15:  Wang, Y.Q., H.M. Zhang, G.C. Zhang, W.H. Tao and S.H. Tang, 2007. Interaction of the flavonoid hesperidin with bovine serum albumin: A fluorescence quenching study. J. Luminescence, 126: 211-218.
CrossRef  |  Direct Link  |  

16:  Carter, D.C. and J.X. Ho, 1994. Structure of serum albumin. Adv. Protein Chem., 45: 153-203.
CrossRef  |  PubMed  |  Direct Link  |  

17:  Peters, Jr.T., 1985. Serum albumin. Adv. Protein Chem., 37: 161-245.
CrossRef  |  PubMed  |  Direct Link  |  

18:  Gelamo, E.L., C.H.T.P. Silva, H. Imasato and M. Tabak, 2002. Interaction of bovine (BSA) and human (HSA) serum albumins with ionic surfactants: Spectroscopy and modelling. Biochim. Biophys. Acta (BBA)-Protein Struct. Mol. Enzymol., 1594: 84-99.
CrossRef  |  Direct Link  |  

19:  Sulkowska, A., 2002. Interaction of drugs with bovine and human serum albumin. J. Mol. Struct., 614: 227-232.
CrossRef  |  Direct Link  |  

20:  Yuan, T., A.M. Weljie and H.J. Vogel, 1998. Tryptophan fluorescence quenching by methionine and selenomethionine residues of calmodulin: Orientation of peptide and protein binding. Biochemistry, 37: 3187-3195.
CrossRef  |  Direct Link  |  

21:  Lakowicz, J.R. and G. Weber, 1973. Quenching of fluorescence by oxygen. Probe for structural fluctuations in macromolecules. Biochemistry, 12: 4161-4170.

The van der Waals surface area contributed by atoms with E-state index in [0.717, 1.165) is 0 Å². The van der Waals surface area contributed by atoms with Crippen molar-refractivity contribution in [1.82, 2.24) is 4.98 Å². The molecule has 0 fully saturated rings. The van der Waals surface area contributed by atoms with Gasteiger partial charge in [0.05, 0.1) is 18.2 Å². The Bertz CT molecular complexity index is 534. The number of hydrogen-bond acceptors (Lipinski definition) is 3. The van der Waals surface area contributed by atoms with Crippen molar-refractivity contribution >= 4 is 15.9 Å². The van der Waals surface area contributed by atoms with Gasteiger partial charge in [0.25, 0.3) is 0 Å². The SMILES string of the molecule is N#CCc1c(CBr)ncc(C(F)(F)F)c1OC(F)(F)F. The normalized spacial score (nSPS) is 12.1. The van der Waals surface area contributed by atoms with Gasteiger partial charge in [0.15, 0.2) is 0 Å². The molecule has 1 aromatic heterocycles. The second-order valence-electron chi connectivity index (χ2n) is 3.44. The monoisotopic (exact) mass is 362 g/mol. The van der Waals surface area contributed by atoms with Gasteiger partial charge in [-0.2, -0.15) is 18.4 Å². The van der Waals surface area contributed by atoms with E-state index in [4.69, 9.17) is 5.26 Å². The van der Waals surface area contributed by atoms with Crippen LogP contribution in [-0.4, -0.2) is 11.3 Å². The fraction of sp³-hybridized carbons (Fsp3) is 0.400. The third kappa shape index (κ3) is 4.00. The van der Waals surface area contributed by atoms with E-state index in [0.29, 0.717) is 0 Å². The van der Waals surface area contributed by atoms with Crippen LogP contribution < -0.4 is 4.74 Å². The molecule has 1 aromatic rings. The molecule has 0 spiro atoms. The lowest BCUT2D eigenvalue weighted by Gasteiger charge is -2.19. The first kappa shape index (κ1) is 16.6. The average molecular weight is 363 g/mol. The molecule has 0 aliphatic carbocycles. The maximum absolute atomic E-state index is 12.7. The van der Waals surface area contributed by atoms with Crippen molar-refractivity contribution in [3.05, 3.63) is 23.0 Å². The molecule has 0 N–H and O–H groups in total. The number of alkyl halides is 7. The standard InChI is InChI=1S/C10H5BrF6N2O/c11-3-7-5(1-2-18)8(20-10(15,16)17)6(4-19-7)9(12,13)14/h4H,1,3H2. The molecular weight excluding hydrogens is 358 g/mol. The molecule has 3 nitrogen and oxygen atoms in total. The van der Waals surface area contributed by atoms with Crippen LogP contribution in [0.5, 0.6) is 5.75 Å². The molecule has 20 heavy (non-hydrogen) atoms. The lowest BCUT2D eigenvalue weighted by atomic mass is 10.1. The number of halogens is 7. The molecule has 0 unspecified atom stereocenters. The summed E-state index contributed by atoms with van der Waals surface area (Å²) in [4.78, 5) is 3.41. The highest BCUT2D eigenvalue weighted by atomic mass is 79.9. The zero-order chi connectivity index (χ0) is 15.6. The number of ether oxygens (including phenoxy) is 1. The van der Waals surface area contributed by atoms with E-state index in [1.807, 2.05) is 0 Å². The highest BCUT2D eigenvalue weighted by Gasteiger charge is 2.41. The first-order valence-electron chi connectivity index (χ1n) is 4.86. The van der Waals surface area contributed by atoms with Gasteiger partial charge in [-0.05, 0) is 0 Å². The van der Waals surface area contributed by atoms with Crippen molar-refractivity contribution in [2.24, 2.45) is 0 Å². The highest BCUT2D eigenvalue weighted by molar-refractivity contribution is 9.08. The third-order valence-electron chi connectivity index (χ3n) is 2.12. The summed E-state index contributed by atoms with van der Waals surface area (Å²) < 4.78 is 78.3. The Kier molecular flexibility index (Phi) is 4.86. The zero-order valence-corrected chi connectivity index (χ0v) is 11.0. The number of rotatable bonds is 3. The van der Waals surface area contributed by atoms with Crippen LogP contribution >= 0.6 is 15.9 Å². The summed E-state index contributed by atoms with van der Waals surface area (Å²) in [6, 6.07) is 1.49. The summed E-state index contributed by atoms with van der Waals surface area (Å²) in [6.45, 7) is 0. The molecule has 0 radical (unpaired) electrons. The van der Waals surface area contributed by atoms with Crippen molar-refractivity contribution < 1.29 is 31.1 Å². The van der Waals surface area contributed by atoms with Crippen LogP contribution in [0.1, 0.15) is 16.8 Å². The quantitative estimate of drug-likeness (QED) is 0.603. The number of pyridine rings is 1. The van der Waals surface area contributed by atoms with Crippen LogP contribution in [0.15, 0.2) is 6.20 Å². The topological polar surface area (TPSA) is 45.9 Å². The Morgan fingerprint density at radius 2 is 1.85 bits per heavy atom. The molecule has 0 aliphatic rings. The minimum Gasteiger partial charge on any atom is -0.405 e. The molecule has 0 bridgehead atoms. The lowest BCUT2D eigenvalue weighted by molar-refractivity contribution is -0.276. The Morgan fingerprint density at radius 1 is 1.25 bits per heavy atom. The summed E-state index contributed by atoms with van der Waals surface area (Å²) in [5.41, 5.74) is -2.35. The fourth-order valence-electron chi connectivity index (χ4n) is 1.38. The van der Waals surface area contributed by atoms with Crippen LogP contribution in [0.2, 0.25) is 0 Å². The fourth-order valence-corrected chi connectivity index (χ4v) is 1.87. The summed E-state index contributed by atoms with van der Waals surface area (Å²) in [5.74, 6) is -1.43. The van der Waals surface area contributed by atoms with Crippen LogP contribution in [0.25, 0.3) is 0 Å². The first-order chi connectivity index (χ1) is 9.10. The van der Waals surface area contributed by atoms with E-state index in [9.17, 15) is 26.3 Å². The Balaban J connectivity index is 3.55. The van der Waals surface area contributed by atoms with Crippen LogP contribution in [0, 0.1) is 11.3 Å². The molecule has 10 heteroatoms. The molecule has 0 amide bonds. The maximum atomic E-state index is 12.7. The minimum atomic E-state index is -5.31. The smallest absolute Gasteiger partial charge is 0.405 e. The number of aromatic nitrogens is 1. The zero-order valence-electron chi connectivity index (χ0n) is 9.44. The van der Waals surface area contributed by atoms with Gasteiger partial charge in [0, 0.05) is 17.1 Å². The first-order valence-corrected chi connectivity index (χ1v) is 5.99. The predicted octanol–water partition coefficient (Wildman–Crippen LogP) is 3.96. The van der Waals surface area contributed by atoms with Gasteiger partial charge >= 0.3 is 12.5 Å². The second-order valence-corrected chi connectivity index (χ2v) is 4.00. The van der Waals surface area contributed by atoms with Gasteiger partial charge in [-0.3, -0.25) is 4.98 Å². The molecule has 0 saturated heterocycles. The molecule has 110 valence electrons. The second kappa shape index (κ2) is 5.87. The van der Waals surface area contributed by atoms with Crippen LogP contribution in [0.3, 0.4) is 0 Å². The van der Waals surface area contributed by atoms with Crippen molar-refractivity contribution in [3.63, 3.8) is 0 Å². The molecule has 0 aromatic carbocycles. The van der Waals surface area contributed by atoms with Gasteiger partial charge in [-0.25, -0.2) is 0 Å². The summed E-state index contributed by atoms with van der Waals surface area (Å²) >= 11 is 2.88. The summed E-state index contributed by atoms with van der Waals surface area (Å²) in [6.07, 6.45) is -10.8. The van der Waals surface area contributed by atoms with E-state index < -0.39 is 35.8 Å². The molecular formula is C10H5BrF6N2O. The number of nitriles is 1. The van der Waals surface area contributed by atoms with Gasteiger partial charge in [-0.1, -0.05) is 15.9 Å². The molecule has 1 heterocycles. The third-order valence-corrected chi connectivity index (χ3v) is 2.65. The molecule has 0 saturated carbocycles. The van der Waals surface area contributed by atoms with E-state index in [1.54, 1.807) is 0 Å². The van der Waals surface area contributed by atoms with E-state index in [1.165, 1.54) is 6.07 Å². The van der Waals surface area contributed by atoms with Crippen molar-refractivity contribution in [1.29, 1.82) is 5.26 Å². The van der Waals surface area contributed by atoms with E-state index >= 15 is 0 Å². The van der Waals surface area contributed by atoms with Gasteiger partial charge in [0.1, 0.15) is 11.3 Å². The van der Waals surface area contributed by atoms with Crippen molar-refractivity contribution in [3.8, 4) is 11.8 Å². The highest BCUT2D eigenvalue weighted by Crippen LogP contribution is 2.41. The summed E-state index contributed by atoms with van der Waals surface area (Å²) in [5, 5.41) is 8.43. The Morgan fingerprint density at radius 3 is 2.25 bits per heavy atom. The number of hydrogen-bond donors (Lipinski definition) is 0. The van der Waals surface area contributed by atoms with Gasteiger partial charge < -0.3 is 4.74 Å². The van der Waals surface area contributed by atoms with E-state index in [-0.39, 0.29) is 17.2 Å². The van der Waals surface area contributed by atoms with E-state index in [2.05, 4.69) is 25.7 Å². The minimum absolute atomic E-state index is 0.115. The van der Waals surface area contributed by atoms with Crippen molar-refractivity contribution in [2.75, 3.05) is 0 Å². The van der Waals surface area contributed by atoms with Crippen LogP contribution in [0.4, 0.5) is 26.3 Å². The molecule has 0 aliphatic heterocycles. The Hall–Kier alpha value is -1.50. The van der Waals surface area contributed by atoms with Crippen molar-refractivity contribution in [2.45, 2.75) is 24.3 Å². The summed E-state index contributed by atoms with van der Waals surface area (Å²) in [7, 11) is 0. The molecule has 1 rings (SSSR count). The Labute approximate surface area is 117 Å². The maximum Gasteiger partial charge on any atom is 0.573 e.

CrossRef  |  Direct Link  |  

22:  Kaur, G. and S.K. Mehta, 2014. Probing location of anti-TB drugs loaded in Brij 96 microemulsions using thermoanalytical and photophysical approach. J. Pharm. Sci., 103: 937-944.
CrossRef  |  Direct Link  |  

23:  Li, X.F., W.B. Yang, J. Wang and Y.S. Qiu, 2012. Photoemission mechanism of multi-alkali photocathode by photoluminescence. Acta Photonica Sin., 41: 1435-1440.
CrossRef  |  Direct Link  |  

24:  Ware, W.R., 1962. Oxygen quenching of fluorescence in solution: An experimental study of the diffusion process. J. Phys. Chem., 66: 455-458.
CrossRef  |  Direct Link  |  

25:  Liu, Y., R. Liu, Y. Mou and G. Zhou, 2011. Spectroscopic identification of interactions of formaldehyde with bovine serum albumin. J. Biochem. Mol. Toxicol., 25: 95-100.
CrossRef  |  Direct Link  |  

26:  Shi, J.H., J. Chen, J. Wang, Y.Y. Zhu and Q. Wang, 2015. Binding interaction of sorafenib with bovine serum albumin: Spectroscopic methodologies and molecular docking. Spectrochim. Acta Part A: Mol. Biomol. Spectrosc., 149: 630-637.
CrossRef  |  Direct Link  |  

©  2020 Science Alert. All Rights Reserved